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Publication numberUS20040135562 A1
Publication typeApplication
Application numberUS 10/341,184
Publication dateJul 15, 2004
Filing dateJan 13, 2003
Priority dateJan 13, 2003
Publication number10341184, 341184, US 2004/0135562 A1, US 2004/135562 A1, US 20040135562 A1, US 20040135562A1, US 2004135562 A1, US 2004135562A1, US-A1-20040135562, US-A1-2004135562, US2004/0135562A1, US2004/135562A1, US20040135562 A1, US20040135562A1, US2004135562 A1, US2004135562A1
InventorsThomas Oden
Original AssigneeOden Thomas Clark
Export CitationBiBTeX, EndNote, RefMan
External Links: USPTO, USPTO Assignment, Espacenet
Single inductor multiple output switchmode power supply
US 20040135562 A1
Abstract
A switchmode power supply for producing a plurality of output voltages using a single inductor. The inductor is provided with opposing first and second terminals. A first switch is connected between the first terminal and a source of electrical power to charge the inductor. A negative output of the power supply comprises a first capacitor and a second switch which switches electrical current from the first terminal to the negative output. A positive output of the power supply comprises a second capacitor and a third switch which switches electrical current from the second terminal to the positive output. Energy is stored in the inductor during an inductor charging cycle by closing the first switch. The stored energy is transferred to at least one of the negative and positive outputs during an inductor discharge cycle.
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Claims(19)
What is claimed is:
1. A switchmode power supply which outputs multiple regulated output voltages, comprising:
a single inductor having opposing first and second terminals;
a first switch connected between the first terminal and a source of electrical power for charging the inductor;
a negative output comprising a first capacitor and a second switch for switching electrical current from the first terminal to the negative output; and
a positive output comprising a second capacitor and a third switch for switching electrical current from the second terminal to the positive output, wherein energy is stored in the inductor during an inductor charging cycle by closing the first switch and the stored energy is transferred to at least one of the negative and positive outputs during an inductor discharge cycle.
2. The switchmode power supply of claim 1, further comprising:
a fourth switch connected between the first terminal and a return path for the source of electrical power; and
a fifth switch connected between the second terminal and the return path, wherein electrical current is delivered to the positive output during the inductor discharge cycle when the second switch is open and the fourth switch is closed, and wherein electrical current is delivered to the negative output during the inductor discharge cycle when the third switch is open and the fifth switch is closed.
3. The switchmode power supply of claim 2, further comprising a recirculation path for the inductor to conserve energy stored in the inductor when electrical current is not directed to both the negative output and the positive output.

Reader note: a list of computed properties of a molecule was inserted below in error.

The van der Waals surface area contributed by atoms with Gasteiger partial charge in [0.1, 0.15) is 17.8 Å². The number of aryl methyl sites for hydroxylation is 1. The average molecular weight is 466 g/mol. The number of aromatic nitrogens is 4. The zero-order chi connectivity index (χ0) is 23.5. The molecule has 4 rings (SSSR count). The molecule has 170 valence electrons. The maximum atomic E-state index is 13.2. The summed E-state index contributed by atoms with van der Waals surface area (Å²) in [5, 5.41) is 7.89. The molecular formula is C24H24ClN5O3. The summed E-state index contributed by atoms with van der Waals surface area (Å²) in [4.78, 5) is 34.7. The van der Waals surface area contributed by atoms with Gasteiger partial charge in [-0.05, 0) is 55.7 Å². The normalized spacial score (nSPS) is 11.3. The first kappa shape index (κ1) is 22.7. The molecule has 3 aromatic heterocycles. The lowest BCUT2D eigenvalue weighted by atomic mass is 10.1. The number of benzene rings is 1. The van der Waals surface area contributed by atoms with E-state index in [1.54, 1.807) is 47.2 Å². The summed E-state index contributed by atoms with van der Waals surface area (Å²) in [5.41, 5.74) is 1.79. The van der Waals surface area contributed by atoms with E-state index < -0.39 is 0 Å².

4. The switchmode power supply of claim 3, wherein the recirculation path is formed by closing the respective fourth and fifth switches.
5. The switchmode power supply of claim 1, further comprising a boost output comprising a third capacitor and a sixth switch connected between the second terminal and the output, wherein the sixth switch is open during the inductor charge cycle and closed during the inductor discharge cycle to deliver electrical current from the inductor to the boost output.
6. The switchmode power supply of claim 1, wherein the stored energy is further transferred to at least one of the negative and positive outputs during an inductor charge cycle.
7. A data storage device which utilizes the multiple operating voltages provided by the switchmode power supply of claim 1.
8. A switchmode power supply, comprising:
a single inductor having opposing first and second terminals; and
first means for charging and discharging the single inductor to output multiple regulated output voltages including a positive output voltage with respect to ground and a negative output voltage with respect to ground.
9. The switchmode power supply of claim 8, wherein the first means comprises:
a first switch connected between the first terminal and a source of electrical power for charging the inductor;
a negative output which provides the negative output voltage and comprises a first capacitor and a second switch for switching electrical current from the first terminal to the negative output; and
a positive output which provides the positive output voltage and comprises a second capacitor and a third switch for switching electrical current from the second terminal to the positive output, wherein energy is stored in the inductor during an inductor charging cycle by closing the first switch and the stored energy is transferred to at least one of the negative and positive outputs during an inductor discharge cycle.
10. The switchmode power supply of claim 9, wherein the first means further comprises:
a fourth switch connected between the first terminal and a return path for the source of electrical power; and
a fifth switch connected between the second terminal and the return path, wherein electrical current is delivered to the positive output during the inductor discharge cycle when the second switch is open and the fourth switch is closed, and wherein electrical current is delivered to the negative output during the inductor discharge cycle when the third switch is open and the fifth switch is closed.
11. The switchmode power supply of claim 10, wherein the first means further comprises a recirculation path for the inductor to conserve energy stored in the inductor when electrical current is not directed to both the negative output and the positive output.
12. The switchmode power supply of claim 11, wherein the recirculation path is formed by closing the respective fourth and fifth switches.